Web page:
1938-1971Origination : Young Christian Workers
Gift of Patty Crowley and Monsignor Reynold Hillenbrand.
Young Christian Workers Records (YCW), University of Notre Dame Archives (UNDA), Notre Dame, IN 46556
Correspondence of national headquarters with local YCW groups all over the United States; subject files, training courses, answers to survey questionnaires, financial records, reports, inquiry programs, manuals, mimeographed material, pamphlets, periodicals, photographs, and papers of national chaplain Monsignor Reynold Hillenbrand and Caroline Pezzullo, president of the women's YCW, 1949-1953; with material on civil rights, credit unions, labor unions, Catholic Action, and the international Jocist (Young Christian Workers) movement founded by Canon Joseph Cardijn.
An organization of the Catholic lay apostolate for young working people; it had parallel organizations for men and women, a national headquarters, and local groups of leaders who would meet to read scripture, discuss and judge what they had observed in the workplace or neighborhood, and decide how to act to make their community more Christian, according to the teachings of papal encyclicals urging Catholic social action.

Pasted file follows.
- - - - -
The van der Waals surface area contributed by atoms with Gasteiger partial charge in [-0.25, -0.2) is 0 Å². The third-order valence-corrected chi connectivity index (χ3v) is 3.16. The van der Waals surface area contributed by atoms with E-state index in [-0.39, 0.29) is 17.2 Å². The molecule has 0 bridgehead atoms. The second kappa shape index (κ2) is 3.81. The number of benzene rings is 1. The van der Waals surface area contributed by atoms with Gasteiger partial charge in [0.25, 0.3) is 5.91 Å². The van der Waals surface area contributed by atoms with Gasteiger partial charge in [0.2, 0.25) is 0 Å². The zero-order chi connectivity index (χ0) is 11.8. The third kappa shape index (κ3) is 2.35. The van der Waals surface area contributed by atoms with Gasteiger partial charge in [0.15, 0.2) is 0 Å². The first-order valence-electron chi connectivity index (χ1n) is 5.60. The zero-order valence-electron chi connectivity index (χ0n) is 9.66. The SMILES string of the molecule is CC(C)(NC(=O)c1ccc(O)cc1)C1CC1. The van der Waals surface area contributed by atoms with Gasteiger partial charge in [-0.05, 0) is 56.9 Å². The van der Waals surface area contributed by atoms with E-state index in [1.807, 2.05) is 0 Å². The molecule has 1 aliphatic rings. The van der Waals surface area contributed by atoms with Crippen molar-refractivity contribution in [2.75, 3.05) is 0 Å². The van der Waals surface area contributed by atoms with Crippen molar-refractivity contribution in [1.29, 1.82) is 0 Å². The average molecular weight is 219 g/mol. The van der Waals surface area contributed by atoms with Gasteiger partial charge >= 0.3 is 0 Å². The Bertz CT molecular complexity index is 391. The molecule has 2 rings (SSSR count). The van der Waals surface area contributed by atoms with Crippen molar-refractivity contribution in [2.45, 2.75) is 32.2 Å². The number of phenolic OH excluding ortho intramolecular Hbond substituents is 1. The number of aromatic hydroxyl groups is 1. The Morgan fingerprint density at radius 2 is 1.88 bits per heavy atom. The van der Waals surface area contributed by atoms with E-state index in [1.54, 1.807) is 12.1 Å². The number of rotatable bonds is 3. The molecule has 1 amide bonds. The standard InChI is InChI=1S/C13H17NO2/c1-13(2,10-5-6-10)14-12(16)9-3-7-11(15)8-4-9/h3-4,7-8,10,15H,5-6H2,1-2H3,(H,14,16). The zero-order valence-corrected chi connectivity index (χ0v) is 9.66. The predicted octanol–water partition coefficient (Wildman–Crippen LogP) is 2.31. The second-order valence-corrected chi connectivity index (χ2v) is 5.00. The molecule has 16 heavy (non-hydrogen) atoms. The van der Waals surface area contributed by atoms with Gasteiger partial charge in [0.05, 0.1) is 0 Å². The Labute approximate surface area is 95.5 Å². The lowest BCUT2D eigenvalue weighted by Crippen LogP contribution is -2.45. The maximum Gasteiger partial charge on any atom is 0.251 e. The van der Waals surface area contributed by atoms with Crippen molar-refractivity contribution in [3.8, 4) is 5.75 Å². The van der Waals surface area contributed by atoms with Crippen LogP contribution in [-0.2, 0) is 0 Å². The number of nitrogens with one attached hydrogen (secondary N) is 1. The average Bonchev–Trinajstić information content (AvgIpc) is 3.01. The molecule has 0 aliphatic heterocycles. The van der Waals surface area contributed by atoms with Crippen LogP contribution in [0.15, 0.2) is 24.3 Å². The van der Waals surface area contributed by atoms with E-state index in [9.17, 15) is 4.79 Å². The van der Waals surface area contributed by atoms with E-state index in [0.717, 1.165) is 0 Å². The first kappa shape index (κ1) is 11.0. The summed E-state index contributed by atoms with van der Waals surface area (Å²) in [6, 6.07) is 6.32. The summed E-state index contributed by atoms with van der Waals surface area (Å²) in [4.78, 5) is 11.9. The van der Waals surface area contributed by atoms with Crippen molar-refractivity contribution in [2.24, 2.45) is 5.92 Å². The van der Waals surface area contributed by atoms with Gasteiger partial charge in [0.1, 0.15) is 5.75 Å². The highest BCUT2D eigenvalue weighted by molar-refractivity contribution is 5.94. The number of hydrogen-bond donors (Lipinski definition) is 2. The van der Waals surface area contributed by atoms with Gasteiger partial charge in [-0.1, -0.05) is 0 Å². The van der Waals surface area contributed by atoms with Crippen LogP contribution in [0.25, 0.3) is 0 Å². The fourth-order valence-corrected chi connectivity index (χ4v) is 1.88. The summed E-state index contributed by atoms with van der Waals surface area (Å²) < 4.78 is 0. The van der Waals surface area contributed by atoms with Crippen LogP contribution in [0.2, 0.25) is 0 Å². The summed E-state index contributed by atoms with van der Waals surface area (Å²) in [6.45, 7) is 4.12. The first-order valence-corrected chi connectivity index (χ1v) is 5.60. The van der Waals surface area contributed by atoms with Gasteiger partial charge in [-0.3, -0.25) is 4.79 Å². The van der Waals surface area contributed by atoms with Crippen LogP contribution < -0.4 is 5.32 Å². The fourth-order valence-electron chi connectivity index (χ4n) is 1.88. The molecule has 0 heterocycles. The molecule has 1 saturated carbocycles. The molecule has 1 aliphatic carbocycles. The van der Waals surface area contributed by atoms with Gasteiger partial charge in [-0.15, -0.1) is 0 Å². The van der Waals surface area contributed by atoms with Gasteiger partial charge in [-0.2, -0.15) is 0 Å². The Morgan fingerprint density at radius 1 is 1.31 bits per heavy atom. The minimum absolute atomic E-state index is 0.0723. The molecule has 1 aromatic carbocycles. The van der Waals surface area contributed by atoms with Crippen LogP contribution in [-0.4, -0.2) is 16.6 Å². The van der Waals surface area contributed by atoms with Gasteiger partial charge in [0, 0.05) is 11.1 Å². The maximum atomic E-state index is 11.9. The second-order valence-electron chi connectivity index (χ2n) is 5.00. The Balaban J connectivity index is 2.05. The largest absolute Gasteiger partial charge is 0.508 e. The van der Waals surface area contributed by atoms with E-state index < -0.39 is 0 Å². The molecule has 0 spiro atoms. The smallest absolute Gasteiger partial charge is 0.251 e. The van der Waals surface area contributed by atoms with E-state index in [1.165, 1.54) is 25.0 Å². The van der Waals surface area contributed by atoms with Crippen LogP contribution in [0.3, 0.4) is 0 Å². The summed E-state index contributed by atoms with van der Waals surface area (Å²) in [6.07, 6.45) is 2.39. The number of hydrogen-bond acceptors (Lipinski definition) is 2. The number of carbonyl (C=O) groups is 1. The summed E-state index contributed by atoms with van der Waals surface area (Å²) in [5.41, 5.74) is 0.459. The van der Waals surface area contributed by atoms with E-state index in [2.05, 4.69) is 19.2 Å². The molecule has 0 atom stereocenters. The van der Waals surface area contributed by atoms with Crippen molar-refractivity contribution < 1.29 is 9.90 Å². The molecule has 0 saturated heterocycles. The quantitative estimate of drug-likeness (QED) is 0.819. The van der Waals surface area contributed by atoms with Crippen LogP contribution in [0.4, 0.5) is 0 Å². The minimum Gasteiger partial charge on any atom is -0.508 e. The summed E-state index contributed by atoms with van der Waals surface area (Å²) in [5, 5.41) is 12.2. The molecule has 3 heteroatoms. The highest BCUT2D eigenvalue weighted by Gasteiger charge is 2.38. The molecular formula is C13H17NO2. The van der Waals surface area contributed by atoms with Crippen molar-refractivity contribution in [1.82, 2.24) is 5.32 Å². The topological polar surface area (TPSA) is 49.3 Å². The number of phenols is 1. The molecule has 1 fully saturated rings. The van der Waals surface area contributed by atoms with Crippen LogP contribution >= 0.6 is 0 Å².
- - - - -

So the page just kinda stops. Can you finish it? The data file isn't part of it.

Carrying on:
The Young Christian Workers organization is the American branch of the Jeunesse Ouvriere Chretienne, an organization founded by Joseph Cardijn, a Flemish Belgian priest who was elevated to the College of Cardinals by Pope Paul VI in 1965. The movement,which grew out of Cardijn's interest in young workers, was officially launched in 1924.
In 1938, Msgr. Donald Kanaly organized the first American cell in Ponca City, Oklahoma. Other groups using the "observe, judge, act" method appeared in Chicago, San Francisco, Detroit, and San Antonio. The movements gained added impetus after World War II, when a national headquarters was established in Chicago following the 1947 International YCW Congress held in Montreal. The name of the organization was changed to Young Christians Movement in 1965.